Comic book stores killed the comic book by closing off the product to new purchasers.
Then came Heroes World. A comic specialty chain created by Marvel comics. The first step towards Marvel's eventual bankruptcy. Following Heroes World was the creation of the the independent comic book stores. Would anyone's mom walk into a comic book store? Remember the direct sales box replacing the bar code on the cover? As a collector you wanted the direct sales cover. The magazine rack comic sales at other stores declined and they had no incentive to keep supplying them. Because of direct sales, the advertising decreased in the magazines, and the costs went up to cover production. In no time at all comics were over a $1. Comics were becoming a specialty product in a highly segmented product. A 10-year-old could not get to a comic book shop. The stores also attracted the older collector. Little kids and moms were intimidated by the stores (comic book guy) and priced out of the product. No gum, no baseball cards, no new purchasers. Cigarettes were doing a better job attracting kids to their product than comic books were. Comics, instead of being something every boy had at one time (with quite a few of us continuing to buy), became nerd fodder for older kids. Then the number 1 frenzy, the multiple cover fiascoes, the metallic covers, X-Everything, etc., all to feed the direct market. The market continually skewed older with less replenishment. To keep that market the stories changed. Who and how they hired creatives changed. These things we still talk about. Does a modern 8-year-old even see a comic book besides an Archie at the grocery store. The movies sell coloring books in grocery and toy stores, but the comic book now comes later, needing to have an ironic charge so as not to be kid stuff. Sales have shifted to the $15 trade paperback, and ironically, they are sold in real book stores. The comic book stores are closing.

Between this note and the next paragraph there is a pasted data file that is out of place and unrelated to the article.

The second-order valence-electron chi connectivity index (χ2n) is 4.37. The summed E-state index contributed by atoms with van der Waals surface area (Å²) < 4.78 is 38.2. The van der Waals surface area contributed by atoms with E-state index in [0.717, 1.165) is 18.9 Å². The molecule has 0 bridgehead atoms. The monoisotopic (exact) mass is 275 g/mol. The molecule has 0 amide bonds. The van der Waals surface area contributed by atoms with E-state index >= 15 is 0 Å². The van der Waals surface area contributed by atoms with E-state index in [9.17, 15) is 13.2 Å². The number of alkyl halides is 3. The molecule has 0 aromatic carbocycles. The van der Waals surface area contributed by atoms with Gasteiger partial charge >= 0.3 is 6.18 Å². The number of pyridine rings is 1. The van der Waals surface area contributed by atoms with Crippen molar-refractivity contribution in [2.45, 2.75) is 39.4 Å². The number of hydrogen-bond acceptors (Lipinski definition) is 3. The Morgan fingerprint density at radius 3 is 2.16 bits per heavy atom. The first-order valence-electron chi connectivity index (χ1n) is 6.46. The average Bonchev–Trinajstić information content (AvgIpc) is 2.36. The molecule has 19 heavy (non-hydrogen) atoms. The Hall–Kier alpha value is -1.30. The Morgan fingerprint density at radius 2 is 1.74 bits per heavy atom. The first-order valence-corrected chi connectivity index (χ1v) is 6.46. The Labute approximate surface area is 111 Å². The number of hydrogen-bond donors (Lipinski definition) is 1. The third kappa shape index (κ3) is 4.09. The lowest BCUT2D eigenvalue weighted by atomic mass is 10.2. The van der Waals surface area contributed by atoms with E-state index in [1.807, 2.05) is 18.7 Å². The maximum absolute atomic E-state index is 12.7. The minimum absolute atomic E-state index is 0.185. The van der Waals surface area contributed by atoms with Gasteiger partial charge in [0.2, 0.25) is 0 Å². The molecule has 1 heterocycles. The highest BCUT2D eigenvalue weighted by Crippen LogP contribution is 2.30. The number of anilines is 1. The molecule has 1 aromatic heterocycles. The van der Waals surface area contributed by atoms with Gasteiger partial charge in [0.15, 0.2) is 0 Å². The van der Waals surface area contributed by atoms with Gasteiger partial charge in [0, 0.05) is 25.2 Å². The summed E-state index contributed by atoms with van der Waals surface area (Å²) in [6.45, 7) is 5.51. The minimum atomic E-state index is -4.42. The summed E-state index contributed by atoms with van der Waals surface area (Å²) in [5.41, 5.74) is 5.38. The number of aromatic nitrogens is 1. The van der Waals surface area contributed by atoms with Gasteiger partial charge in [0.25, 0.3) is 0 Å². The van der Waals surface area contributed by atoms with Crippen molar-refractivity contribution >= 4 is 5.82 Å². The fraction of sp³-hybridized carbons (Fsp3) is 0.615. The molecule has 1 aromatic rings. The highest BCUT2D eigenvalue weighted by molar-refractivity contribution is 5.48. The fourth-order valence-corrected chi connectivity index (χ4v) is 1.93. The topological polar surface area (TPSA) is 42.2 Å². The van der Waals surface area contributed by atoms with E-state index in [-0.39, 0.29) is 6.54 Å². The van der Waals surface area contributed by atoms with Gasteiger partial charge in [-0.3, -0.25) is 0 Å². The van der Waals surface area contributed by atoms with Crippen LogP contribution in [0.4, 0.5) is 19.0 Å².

So that's why we lament the loss of the early silver age comic book charm and wonder at the skeeziness of the modern independents. It's Heroes World's fault.
I'll keep an eye on this site http://www.comichron.com/yearlycomicssales/1960s.html to see if they post data to support my argument.